Is It Bad Faith To Cancel A Policy?

Lawyers handling bad faith cases in the Dallas and Fort Worth areas need to recognize a bad faith case when they see it. This is not always easy. An El Paso Court of Appeals case from 1996, is an example. The style of the case is, Columbia Universal Life Insurance Co. v. Miles.
Miles met with his insurance agent to change his heath insurance coverage. The agent filled out the application by asking Miles the questions listed on the application. Miles testified that he provided the agent with a complete medical history. The agent said Miles only talked about the conditions that appeared on the application. It turned out that Miles had an extensive medical history that was not listed on the application including immune deficiency and other chronic illnesses. Miles says he signed the application without signing it.
Shortly after filling out the application, Columbia called Miles to conduct a personal history interview and to confirm the information on the application. Miles told Columbia that the information on the application was true and correct. He did not mention his other medical problems and the policy was issued.
Later, Miles was treated for an illness related to his immune deficiency condition. He filed a claim with Columbia. Columbia requested a statement from Miles. Miles did not forward the statement until after the third request by Columbia. Columbia then requested medical records from Miles’ doctors. Upon receiving the records, Columbia learned for the first time that Miles suffered from the above problems.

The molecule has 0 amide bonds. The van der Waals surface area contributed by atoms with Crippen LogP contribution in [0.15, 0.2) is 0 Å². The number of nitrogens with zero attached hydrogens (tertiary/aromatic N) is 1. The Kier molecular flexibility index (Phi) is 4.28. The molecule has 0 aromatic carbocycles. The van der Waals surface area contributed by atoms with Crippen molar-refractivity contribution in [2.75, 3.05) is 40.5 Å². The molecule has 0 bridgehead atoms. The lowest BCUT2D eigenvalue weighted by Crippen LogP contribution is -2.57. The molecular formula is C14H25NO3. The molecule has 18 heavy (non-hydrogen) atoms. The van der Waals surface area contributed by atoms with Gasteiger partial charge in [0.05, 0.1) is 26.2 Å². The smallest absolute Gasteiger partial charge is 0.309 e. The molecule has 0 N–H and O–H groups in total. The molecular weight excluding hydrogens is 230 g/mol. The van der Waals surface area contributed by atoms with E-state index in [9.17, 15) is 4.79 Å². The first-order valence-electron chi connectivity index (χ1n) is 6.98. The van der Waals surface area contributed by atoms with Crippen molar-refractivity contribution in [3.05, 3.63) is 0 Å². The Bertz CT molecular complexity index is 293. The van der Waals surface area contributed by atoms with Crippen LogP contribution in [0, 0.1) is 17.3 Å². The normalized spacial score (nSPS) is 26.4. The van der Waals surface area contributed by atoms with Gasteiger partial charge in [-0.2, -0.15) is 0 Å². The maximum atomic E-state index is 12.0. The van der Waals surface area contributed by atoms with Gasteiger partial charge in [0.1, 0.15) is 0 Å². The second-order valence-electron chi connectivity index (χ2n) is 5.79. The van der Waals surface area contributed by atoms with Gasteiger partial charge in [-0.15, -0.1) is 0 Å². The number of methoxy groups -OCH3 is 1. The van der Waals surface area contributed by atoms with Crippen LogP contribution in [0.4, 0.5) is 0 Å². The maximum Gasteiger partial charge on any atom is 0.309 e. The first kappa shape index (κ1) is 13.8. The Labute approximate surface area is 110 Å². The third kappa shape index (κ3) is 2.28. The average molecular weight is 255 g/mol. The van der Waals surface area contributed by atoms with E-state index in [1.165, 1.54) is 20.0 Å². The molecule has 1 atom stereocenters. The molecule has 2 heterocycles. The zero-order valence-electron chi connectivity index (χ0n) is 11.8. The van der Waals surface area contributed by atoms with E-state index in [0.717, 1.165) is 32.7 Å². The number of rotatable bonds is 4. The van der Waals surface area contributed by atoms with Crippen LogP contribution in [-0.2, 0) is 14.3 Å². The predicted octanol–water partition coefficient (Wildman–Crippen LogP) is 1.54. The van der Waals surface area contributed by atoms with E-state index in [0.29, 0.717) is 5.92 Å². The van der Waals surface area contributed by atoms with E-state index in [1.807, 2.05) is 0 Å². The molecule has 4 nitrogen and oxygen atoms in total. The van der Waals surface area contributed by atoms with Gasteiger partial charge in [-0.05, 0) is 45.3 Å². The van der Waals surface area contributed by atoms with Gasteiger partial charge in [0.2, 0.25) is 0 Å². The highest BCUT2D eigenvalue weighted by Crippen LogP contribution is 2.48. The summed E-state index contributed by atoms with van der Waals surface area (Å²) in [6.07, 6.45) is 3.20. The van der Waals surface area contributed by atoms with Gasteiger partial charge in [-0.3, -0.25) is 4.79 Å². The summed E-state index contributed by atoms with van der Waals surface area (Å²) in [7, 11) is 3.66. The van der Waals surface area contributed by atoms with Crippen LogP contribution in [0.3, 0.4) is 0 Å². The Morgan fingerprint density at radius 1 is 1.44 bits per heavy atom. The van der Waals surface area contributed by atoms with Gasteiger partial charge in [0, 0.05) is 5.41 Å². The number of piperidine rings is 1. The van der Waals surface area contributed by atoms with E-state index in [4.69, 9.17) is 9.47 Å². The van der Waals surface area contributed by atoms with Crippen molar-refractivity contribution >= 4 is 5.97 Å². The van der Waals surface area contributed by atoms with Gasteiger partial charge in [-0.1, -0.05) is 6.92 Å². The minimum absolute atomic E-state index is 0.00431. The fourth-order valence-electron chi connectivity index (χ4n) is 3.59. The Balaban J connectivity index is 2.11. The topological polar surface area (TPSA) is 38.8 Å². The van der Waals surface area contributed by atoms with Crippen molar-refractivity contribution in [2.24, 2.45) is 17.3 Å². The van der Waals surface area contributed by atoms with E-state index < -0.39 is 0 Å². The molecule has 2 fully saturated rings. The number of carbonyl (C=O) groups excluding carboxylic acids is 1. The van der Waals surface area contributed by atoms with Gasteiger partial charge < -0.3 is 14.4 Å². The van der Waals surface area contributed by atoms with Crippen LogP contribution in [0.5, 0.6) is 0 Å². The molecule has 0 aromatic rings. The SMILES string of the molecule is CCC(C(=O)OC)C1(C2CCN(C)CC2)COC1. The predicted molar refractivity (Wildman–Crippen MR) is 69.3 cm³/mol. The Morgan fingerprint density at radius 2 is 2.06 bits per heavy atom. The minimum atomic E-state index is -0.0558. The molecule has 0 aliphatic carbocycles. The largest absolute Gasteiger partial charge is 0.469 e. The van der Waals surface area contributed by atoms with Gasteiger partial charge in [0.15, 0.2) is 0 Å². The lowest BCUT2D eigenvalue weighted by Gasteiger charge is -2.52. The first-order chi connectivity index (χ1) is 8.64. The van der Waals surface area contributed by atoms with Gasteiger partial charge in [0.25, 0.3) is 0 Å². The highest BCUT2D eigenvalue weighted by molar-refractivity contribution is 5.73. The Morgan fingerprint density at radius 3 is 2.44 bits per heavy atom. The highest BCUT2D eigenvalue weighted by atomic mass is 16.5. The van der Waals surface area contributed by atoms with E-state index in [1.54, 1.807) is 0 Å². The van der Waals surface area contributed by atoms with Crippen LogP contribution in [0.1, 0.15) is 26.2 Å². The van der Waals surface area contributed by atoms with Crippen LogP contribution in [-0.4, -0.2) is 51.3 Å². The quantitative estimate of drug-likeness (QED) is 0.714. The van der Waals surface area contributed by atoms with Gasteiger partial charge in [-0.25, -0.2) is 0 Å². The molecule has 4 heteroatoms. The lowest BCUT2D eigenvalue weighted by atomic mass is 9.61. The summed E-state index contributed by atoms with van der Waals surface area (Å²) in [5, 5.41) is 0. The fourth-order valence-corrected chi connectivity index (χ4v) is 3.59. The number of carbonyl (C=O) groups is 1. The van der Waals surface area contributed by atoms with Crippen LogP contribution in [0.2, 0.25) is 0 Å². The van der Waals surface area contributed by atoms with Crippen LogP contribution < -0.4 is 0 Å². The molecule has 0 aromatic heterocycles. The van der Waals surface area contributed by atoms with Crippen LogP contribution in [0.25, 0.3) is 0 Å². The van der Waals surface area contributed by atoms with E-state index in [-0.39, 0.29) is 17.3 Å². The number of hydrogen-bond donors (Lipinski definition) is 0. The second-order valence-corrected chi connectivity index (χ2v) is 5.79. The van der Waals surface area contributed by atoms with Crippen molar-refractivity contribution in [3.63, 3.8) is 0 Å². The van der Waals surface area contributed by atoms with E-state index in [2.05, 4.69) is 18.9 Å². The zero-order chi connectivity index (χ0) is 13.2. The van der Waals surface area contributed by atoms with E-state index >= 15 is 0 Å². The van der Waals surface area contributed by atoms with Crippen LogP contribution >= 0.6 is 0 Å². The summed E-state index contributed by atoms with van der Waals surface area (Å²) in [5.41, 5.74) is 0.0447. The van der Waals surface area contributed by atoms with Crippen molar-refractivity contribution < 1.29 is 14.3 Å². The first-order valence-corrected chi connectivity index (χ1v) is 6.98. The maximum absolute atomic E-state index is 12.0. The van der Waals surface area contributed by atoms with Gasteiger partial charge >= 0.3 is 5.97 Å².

Columbia investigated and concluded Miles had intentionally concealed his conditions to induce Columbia to provide coverage. Columbia first requested that Miles agree to voluntarily rescind the policy in exchange for a full refund and when this was refused Columbia filed a declaratory judgment action to determine its rights under the policy and to have the policy rescinded. Miles filed a lawsuit for breach of contract and for bad faith in the business of insurance.
This Court of Appeals ruled in favor of Columbia agreeing with Columbia that there was no evidence of conduct arising to bad faith.
The Texas Supreme Court has held that cancellation of an insurance policy can constitute bad faith. In this case, Columbia based its actions on alleged misrepresentations. Before an insurance company may cancel a policy based on a misrepresentation in the application, the company must show an intent to deceive on the part of the insured. An insurance company must prove
(1) the making of the representation;
(2) the falsity of the representation;
(3) reliance by the insurer on that representation;
(4) the insured’s intent to deceive the insurer with the representation; and
(5) materiality of the representation.
Failure of the insurance company to show intent to deceive makes any cancellation within two years of the policy issuance a breach of the contract as a matter of law.
In this case, Columbia did not just cancel the policy and refund the premiums, it offered Miles an opportunity to agree to the proposed rescission and refund. After this request was refused, Columbia brought a declaratory judgment action to determine its rights. Columbia had ample evidence to satisfy all of the elements of the misrepresentation defense.